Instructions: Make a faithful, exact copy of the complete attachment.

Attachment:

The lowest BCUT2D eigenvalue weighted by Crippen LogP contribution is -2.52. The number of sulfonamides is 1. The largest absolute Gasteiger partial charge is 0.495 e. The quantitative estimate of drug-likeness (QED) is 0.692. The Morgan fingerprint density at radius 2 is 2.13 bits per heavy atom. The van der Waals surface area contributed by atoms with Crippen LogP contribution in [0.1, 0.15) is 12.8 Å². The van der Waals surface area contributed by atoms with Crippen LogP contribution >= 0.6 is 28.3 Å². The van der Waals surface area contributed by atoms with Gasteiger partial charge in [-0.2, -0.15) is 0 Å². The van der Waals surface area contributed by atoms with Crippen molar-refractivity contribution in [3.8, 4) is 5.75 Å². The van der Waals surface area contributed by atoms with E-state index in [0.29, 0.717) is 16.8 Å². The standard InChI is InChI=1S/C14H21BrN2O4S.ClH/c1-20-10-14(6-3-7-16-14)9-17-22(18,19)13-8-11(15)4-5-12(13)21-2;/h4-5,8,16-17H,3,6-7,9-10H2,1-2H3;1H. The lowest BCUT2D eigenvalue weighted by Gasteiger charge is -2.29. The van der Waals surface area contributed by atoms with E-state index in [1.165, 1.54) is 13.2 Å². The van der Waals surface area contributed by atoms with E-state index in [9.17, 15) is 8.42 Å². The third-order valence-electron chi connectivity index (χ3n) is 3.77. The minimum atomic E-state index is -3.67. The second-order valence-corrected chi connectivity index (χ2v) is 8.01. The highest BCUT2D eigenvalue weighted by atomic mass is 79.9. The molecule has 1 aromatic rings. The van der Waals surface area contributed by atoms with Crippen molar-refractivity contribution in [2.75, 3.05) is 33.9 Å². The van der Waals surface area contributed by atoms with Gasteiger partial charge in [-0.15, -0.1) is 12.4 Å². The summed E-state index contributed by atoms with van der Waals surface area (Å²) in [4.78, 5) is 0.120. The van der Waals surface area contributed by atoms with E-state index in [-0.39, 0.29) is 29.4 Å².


The lowest BCUT2D eigenvalue weighted by Crippen LogP contribution is -2.52. The number of sulfonamides is 1. The largest absolute Gasteiger partial charge is 0.495 e. The quantitative estimate of drug-likeness (QED) is 0.692. The Morgan fingerprint density at radius 2 is 2.13 bits per heavy atom. The van der Waals surface area contributed by atoms with Crippen LogP contribution in [0.1, 0.15) is 12.8 Å². The van der Waals surface area contributed by atoms with Crippen LogP contribution >= 0.6 is 28.3 Å². The van der Waals surface area contributed by atoms with Gasteiger partial charge in [-0.2, -0.15) is 0 Å². The van der Waals surface area contributed by atoms with Crippen molar-refractivity contribution in [3.8, 4) is 5.75 Å². The van der Waals surface area contributed by atoms with E-state index in [0.29, 0.717) is 16.8 Å². The standard InChI is InChI=1S/C14H21BrN2O4S.ClH/c1-20-10-14(6-3-7-16-14)9-17-22(18,19)13-8-11(15)4-5-12(13)21-2;/h4-5,8,16-17H,3,6-7,9-10H2,1-2H3;1H. The lowest BCUT2D eigenvalue weighted by Gasteiger charge is -2.29. The van der Waals surface area contributed by atoms with E-state index in [1.165, 1.54) is 13.2 Å². The van der Waals surface area contributed by atoms with E-state index in [9.17, 15) is 8.42 Å². The third-order valence-electron chi connectivity index (χ3n) is 3.77. The minimum atomic E-state index is -3.67. The second-order valence-corrected chi connectivity index (χ2v) is 8.01. The highest BCUT2D eigenvalue weighted by atomic mass is 79.9. The molecule has 1 aromatic rings. The van der Waals surface area contributed by atoms with Crippen molar-refractivity contribution in [2.75, 3.05) is 33.9 Å². The van der Waals surface area contributed by atoms with Gasteiger partial charge in [-0.15, -0.1) is 12.4 Å². The summed E-state index contributed by atoms with van der Waals surface area (Å²) in [4.78, 5) is 0.120. The van der Waals surface area contributed by atoms with E-state index in [-0.39, 0.29) is 29.4 Å².